Berkeley Haas | Mr. Low GPA High GRE
GRE 325, GPA 3.2
Darden | Mr. Senior Energy Engineer
GMAT 710, GPA 2.5
Tuck | Ms. Nigerian Footwear
GRE None, GPA 4.5
Duke Fuqua | Ms. Health Care Executive
GMAT 690, GPA 3.3
Chicago Booth | Mr. Finance Musician
GRE 330, GPA 3.6
NYU Stern | Mr. Hail Mary 740
GMAT 740, GPA 2.94
Harvard | Mr. London Artist
GMAT 730, GPA First Class Honours (4.0 equivalent)
Harvard | Mr. Merchant Of Debt
GMAT 760, GPA 3.5 / 4.0 in Master 1 / 4.0 in Master 2
USC Marshall | Mr. Ambitious
GRE 323, GPA 3.01
Harvard | Mr. Professional Boy Scout
GMAT 660, GPA 3.83
SDA Bocconi | Mr. Pharma Manager
GMAT 650, GPA 3,2
N U Singapore | Ms. Biomanager
GMAT 520, GPA 2.8
Berkeley Haas | Mr. 360 Consultant
GMAT 720, GPA 3.4
Kellogg | Mr. Young PM
GMAT 710, GPA 9.64/10
Wharton | Mr. Indian VC
GRE 333, GPA 3.61
MIT Sloan | Mr. Tech Enthusiast
GRE 325, GPA 6.61/10
Stanford GSB | Mr. Low GPA To Stanford
GMAT 770, GPA 2.7
Harvard | Mr. Midwest Dreamer
GMAT 760, GPA 3.3
Foster School of Business | Ms. Diamond Dealer
GRE 308, GPA Merit
NYU Stern | Mr. Low Undergraduate GPA
GMAT 720 (Expected), GPA 2.49
Stanford GSB | Ms. Try Something New
GMAT 740, GPA 3.86
Darden | Mr. Military Missile Defense
GRE 317, GPA 3.26
Wharton | Mr. Army Bahasa
GRE 312, GPA 3.57
Harvard | Mr. Consulting To Public Service
GMAT 750, GPA 3.7
Wharton | Mr. Strategy To Real Estate
GMAT 750, GPA 3.9
Stanford GSB | Ms. Standard Consultant
GMAT 750, GPA 3.46
Harvard | Mr. 1st Gen Brazilian LGBT
GMAT 720, GPA 3.2

A Post-Admit Prep Guide For Rising MBAs

Whether or not you should undertake one of these programs depends on your own pre-MBA education and work background. A rising MBA who has an undergraduate business degree, several years of rigorous professional services work experience (e.g., in investment banking or management consulting), and already possesses a strong professional network in the city or part of the country where he or she is about to attend business school, likely has the skills, tools, and social capital required to perform well and to maximize all of the resources and relationships available in business school.


On the other hand, MBAs coming from ‘non-traditional’ pre-MBA backgrounds – whether military service, nonprofit management, sports, the creative arts, government, teaching, science, medicine, or law – as well as all international students, likely have one or more significant knowledge or skills gaps (everything from financial modeling via Excel to understanding and being comfortable in a new host country academic, social, and professional environment) that could be addressed by enrolling in a pre-MBA program.

Beyond making a decision about whether you are prepared to engage with MBA employer-sponsored programs as a means to prepare yourself to engage with MBA employers, and obvious considerations with respect to duration, scope, and cost of any pre-MBA program, there are additional personal factors to weigh: are you simply in need of content and willing to budget the necessary study time on your own (an online, MOOC option might therefore be best), or are you seeking a pre-MBA experience (an intensive, in-person educational program, or a backcountry hiking trip with fellow rising MBAs might be most applicable)?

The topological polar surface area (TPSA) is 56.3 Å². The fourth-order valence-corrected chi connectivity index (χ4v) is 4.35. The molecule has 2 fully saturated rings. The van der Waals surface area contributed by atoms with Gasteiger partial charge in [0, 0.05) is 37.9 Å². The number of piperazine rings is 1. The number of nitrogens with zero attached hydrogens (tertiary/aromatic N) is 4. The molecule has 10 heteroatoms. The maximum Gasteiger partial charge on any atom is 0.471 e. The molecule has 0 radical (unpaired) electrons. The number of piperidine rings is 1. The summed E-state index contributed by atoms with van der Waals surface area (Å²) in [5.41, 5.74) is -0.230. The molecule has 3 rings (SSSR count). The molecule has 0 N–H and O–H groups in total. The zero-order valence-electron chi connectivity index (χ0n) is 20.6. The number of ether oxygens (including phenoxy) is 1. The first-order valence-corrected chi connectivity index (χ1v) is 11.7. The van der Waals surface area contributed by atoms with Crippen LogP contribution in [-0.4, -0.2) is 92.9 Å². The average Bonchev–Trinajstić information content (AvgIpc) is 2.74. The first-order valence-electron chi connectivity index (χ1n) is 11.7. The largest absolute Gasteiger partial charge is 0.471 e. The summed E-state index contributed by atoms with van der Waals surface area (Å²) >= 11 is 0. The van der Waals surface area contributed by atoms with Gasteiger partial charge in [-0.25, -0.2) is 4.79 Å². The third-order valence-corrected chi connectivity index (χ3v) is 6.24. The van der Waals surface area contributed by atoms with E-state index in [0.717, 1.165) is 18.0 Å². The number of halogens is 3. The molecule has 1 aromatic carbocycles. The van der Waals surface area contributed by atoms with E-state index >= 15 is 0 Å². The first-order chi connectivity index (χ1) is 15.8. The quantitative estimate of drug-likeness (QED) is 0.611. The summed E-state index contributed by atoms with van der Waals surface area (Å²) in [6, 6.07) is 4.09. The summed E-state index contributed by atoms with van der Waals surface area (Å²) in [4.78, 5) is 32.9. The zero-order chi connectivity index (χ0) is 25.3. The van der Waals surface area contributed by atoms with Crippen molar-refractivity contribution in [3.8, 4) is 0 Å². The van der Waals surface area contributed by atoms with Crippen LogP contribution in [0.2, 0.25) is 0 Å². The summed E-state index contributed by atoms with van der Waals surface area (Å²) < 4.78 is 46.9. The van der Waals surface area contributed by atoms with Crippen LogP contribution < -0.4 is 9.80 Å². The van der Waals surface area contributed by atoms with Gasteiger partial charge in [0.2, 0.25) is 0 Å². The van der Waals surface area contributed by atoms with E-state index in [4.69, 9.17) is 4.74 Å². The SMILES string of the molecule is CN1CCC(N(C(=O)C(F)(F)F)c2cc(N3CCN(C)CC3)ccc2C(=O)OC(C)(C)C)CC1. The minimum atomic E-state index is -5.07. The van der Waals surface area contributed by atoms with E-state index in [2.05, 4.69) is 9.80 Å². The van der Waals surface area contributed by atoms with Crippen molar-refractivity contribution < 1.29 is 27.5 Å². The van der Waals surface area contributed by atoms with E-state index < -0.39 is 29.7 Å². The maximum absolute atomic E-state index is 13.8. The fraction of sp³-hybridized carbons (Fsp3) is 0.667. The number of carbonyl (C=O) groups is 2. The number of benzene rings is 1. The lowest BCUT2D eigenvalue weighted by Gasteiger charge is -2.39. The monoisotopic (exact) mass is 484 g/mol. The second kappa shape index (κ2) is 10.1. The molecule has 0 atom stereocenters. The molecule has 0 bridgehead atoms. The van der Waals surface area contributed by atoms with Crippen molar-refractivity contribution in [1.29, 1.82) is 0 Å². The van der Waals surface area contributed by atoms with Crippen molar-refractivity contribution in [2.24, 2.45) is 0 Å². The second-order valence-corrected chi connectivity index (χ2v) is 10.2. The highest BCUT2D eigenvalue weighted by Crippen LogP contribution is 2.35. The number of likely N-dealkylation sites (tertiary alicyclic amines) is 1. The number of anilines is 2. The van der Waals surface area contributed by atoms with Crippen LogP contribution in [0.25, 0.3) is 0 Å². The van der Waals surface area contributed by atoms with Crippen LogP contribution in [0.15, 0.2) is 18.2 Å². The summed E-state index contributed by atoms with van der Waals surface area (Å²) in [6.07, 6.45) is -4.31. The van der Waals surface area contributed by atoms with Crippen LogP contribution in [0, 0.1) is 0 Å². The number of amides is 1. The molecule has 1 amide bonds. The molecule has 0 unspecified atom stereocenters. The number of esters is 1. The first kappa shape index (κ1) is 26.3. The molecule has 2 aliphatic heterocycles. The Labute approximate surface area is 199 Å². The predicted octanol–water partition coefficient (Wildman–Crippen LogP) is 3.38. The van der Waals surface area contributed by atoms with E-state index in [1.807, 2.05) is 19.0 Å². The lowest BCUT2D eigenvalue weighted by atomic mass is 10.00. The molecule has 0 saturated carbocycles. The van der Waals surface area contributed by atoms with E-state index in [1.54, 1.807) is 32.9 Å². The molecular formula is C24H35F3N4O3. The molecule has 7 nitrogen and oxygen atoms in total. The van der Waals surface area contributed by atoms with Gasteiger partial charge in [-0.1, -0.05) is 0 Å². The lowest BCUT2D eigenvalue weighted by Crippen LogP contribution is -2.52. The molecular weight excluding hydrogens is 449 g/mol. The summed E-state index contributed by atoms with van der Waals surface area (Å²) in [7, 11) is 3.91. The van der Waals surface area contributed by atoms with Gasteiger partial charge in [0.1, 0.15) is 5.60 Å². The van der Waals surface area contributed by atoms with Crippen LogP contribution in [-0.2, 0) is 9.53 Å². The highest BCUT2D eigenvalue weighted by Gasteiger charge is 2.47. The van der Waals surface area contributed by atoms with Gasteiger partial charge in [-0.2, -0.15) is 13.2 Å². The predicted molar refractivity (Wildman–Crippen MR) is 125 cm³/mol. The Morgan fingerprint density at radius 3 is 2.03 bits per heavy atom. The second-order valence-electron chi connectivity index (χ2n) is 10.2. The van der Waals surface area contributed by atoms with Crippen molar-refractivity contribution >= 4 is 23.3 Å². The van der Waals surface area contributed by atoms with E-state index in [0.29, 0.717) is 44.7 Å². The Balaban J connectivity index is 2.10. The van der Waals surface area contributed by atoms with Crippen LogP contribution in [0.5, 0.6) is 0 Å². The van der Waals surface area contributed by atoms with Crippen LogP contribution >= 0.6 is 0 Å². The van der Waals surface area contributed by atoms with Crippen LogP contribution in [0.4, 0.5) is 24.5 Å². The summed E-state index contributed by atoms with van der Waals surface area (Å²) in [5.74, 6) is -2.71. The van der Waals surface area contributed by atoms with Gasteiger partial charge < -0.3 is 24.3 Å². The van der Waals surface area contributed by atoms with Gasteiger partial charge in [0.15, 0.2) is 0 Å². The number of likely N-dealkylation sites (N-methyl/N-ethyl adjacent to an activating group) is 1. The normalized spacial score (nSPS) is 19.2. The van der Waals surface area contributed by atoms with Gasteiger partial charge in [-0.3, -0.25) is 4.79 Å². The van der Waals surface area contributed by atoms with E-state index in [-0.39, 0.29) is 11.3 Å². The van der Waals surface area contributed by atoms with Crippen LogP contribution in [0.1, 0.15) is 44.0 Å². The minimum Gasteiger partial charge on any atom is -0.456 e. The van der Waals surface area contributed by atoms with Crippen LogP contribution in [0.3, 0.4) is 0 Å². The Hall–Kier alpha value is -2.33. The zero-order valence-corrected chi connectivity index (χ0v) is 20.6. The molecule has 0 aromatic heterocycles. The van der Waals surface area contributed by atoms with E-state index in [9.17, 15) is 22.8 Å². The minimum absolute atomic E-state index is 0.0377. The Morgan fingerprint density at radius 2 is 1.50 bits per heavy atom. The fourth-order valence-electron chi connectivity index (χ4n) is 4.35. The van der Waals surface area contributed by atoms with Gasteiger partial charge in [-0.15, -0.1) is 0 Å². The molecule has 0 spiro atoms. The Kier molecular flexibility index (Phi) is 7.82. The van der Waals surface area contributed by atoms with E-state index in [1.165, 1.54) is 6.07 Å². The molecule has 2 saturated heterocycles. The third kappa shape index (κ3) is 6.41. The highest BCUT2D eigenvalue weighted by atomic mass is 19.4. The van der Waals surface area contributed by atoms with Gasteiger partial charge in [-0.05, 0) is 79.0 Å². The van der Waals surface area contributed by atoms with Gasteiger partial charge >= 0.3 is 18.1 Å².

For a good perspective on how to avoid undergoing the first-year of business school “in a state of intellectual and emotional free-fall,” I recommend reading Peter Regan’s Pre-MBA Quant Dilemma: To Prepare or Not to Prepare … a useful article, even if the rate-limiting factor is something other than quant skills.


And, because deciding whether you need to enroll in a pre-MBA program before you’ve had a chance to see how capable you are, relative to the performance benchmarks and competition you’ll encounter in business school, is like trying to sell a hangover cure to someone who hasn’t yet had a drink, I find it instructive to look at the open-ended comments in our survey.

Here is a sample of MBA students’ answers to the question, “If you could go back in time to just before the start of business school, what is the one thing you might do differently to prepare yourself for success as an MBA?”:

“Build better time-management habits”

“Job-shadow, conduct informational interviews”

“Take a quick course on Excel modelling for financial / accounting purposes”

“More understanding about MBA recruiting and difficulty / barriers for international students”

“Conduct informational interviews with professionals in potential target industries to get a jump on the recruiting process and focus my objectives a bit more”

“Be more effective at networking, settle myself in the city much earlier than the orientation started, and work on my presentations skills”

“Learn more business basics for accounting, finance, and marketing”

“Multi-culture communication”

“Have a clearer definition of what success at b-school meant for me personally (across every dimension)”

… and, my all-time favorite, “get more pencils”

If you’re a newly-admitted MBA planning to enroll in business school this fall, don’t let the world of pre-MBA programs remain a secret. The range of options, and the pros and cons of each, are no longer a mystery, but an increasingly formal, synchronized aspect of the overall experience of being an MBA.

It’s time to create and execute your own MBA pre-matriculation strategy.

Ivan Kerbel is the CEO of Practice MBA, an educational services firm that conducts an annual pre-orientation program for newly-admitted MBAs, The Practice MBA® Summer Forum.  Ivan served previously as Director of the Career Development Office at The Yale School of Management and as a Sr. Associate Director at Wharton’s MBA Career Management office. He is a Wharton MBA alumnus and a former management consultant at Katzenbach Partners, a New York City strategy consulting boutique. Ivan can be reached via LinkedIn